Students, faculty and community members packed into a basement classroom at Duke University in Durham, North Carolina last week for a panel discussion on reparations and the moral debt the U.S. owes African Americans for centuries of discrimination, exploitation and oppression.

Reparations are not popular: A HuffPost/YouGov poll last summer found only 15 percent of Americans thought the government should make payments to black Americans who are descendants of slaves while 68 percent disagreed, with only 27 percent supporting reparations in the form of education or job training programs. But an award-winning essay by Ta-Nehisi Coates in The Atlantic last June elevated the issue nationally. In "The Case for Reparations," Coates laid out centuries of systemic oppression of African Americans that has throttled the black community's attempts for social, economic and political advancement and continues to contribute to racial inequality today.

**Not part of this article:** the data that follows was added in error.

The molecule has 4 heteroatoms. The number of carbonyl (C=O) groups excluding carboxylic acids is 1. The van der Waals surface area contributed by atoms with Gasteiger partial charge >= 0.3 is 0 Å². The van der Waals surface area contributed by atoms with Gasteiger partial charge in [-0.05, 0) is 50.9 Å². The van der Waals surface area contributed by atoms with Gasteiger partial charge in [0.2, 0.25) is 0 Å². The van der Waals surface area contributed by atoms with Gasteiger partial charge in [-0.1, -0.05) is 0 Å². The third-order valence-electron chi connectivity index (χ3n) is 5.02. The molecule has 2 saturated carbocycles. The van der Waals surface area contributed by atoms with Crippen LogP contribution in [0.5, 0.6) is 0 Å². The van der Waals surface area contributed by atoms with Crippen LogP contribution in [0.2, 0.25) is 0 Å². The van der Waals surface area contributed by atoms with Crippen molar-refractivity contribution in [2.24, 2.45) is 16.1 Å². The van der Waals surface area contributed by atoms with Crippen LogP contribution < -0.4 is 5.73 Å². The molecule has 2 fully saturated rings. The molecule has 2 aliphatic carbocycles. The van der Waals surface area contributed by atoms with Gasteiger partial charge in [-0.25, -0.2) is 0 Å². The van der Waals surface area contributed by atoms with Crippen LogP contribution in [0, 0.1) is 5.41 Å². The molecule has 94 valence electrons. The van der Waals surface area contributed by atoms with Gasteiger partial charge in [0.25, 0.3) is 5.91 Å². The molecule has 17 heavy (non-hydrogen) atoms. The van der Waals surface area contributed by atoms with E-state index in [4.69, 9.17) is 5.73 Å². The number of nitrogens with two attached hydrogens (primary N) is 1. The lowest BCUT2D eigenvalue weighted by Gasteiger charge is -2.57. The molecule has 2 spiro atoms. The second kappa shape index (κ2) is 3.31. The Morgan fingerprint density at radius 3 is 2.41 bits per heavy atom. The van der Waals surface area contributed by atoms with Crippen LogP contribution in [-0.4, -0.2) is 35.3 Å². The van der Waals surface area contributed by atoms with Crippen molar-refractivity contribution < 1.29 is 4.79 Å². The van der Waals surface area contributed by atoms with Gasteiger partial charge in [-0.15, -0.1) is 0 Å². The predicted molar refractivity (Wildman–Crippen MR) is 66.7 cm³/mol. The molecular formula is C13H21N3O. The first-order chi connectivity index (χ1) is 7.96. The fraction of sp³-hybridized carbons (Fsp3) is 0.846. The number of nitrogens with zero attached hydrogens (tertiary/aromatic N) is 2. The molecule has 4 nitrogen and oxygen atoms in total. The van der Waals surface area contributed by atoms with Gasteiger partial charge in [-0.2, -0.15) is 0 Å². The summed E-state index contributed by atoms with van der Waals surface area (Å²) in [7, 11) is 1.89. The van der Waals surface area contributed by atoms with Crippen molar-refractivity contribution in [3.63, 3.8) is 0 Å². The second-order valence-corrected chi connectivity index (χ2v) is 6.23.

Coates moderated the discussion at Duke, where he was joined by scholars Beryl Satter, a professor at Rutgers University and author of "Family Properties: Race, Real Estate, and the Exploitation of Black Urban America;" Martha Jones, a history and law professor at the University of Michigan; and Melissa Nobles, head of the political science department at MIT.

Like Coates' piece, the conversation at Duke centered less on the who, what and how of reparations and more on why reparations are needed. In their remarks, panelists expressed cynicism that reparations would come to pass in their lifetime or even in the next few generations, but also hope for how even just a serious national conversation about them could transform -- or, to use a panelist's word, "redeem" -- America.